6. Encourage patients to ask pharmacies about better prices. “About 10 or 20% of the time our patients fill a prescription, they can save money by paying cash instead of paying a copay, because of the formulary arrangements made by pharmacy benefit managers (PBMs),” Dr. Worthing says. “The pharmacist is often ‘gagged’ [by law or agreements] from telling people this.” He advises rheumatologists advise patients to specifically ask if they can save by filling a prescription without using insurance and possibly with a GoodRx coupon instead.
Pharmacists will be empowered to inform people about these issues if the gag rule is lifted by active bills under consideration in Congress, Dr. Worthing says. At its May legislative fly-in event, the ACR supported the lifting of this gag rule, he adds.
7. Preach better lifestyle choices. Rheumatologists know that biologics are needed for chronic, incurable diseases they treat, such as RA, Dr. Worthing says. That said, healthier choices can make a positive difference for certain conditions.
“We go through sleep, exercise, diet, alcohol and tobacco every time I meet with a patient. These interventions can be just as important, and we can’t belittle that,” Dr. Greer says. He adds, for someone with gout, “dietary indiscretions” can exacerbate the disease, so better diet choices can help.
When medications are prescribed on the basis of weight, weight loss could potentially reduce the amount of medicine given and help lower costs slightly, Dr. Gibofsky says.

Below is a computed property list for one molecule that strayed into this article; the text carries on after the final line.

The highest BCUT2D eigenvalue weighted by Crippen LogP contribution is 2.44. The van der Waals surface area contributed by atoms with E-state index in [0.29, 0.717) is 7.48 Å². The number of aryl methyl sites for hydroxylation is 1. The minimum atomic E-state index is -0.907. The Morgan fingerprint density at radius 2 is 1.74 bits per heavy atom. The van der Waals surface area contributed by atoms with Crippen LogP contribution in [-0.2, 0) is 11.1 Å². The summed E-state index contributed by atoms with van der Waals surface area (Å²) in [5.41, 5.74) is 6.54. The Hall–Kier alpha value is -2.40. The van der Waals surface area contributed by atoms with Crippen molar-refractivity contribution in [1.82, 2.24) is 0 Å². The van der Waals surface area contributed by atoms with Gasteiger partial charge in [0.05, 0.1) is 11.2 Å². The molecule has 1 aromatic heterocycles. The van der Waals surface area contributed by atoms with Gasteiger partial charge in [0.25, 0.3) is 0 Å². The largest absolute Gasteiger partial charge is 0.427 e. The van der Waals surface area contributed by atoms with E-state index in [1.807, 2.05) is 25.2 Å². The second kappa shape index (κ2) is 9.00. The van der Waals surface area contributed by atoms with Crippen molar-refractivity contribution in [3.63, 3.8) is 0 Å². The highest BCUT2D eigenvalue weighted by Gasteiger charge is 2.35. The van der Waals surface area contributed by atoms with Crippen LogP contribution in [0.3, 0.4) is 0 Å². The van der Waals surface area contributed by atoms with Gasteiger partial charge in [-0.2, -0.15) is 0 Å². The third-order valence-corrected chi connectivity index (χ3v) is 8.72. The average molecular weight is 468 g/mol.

8. Speak up. Dr. Worthing plays an active role with the ACR in studying drug cost issues and shares his perspective on getting involved with drug pricing on the legislative side. “Rheumatologists can learn more and send a message to their elected officials at the ACR’s legislative action center. The Trump administration is currently considering several new policies to try to lower drug prices. Some might improve patients’ access to treatment—like ensuring that pharmacy benefit manager rebates are passed on to patients—but the ACR is very concerned about such proposals as increasing utilization management in Medicare or requiring doctors to participate in demonstration projects that limit use of medically necessary treatments.”
The Alliance for Transparent and Affordable Prescriptions is another resource rheumatologists can use to advocate for regulation of pharmacy benefit manager practices, Dr. Greer says.
“Recently, another janus kinase inhibitor launched at 60% lower than the leading anti-tumor necrosis factor medication, but it will have to be placed as a preferred agent to help with more affordable healthcare options,” Dr. Perkins says. “The pharmacy benefit managers will be key to the solution since they are not incentivized to fill the less expensive options.”
The current challenges of matching patients with affordable medication makes rheumatologists look forward to future options.
“There is research currently going on that would enable us to select the appropriate drug for a given patient, resulting in less trial and error for various rheumatic diseases, such as RA. This is commonly called precision medicine and should lower costs for patients and insurers,” Dr. Greer says.
It’s also important for providers to stay determined to find coverage for the right treatment, according to Dr. Perkins. “The physician’s office and patient spend enormous time getting their therapy approved. Given these complexities of specialty pharmacies and opportunities for things to break down, it’s imperative the medical team emphasize to the patient to not give up, to call if there are problems with cost or medication delivery, and to realize there are always solutions to getting medication affordably,” she says.
Vanessa Caceres is a medical writer in Bradenton, Fla.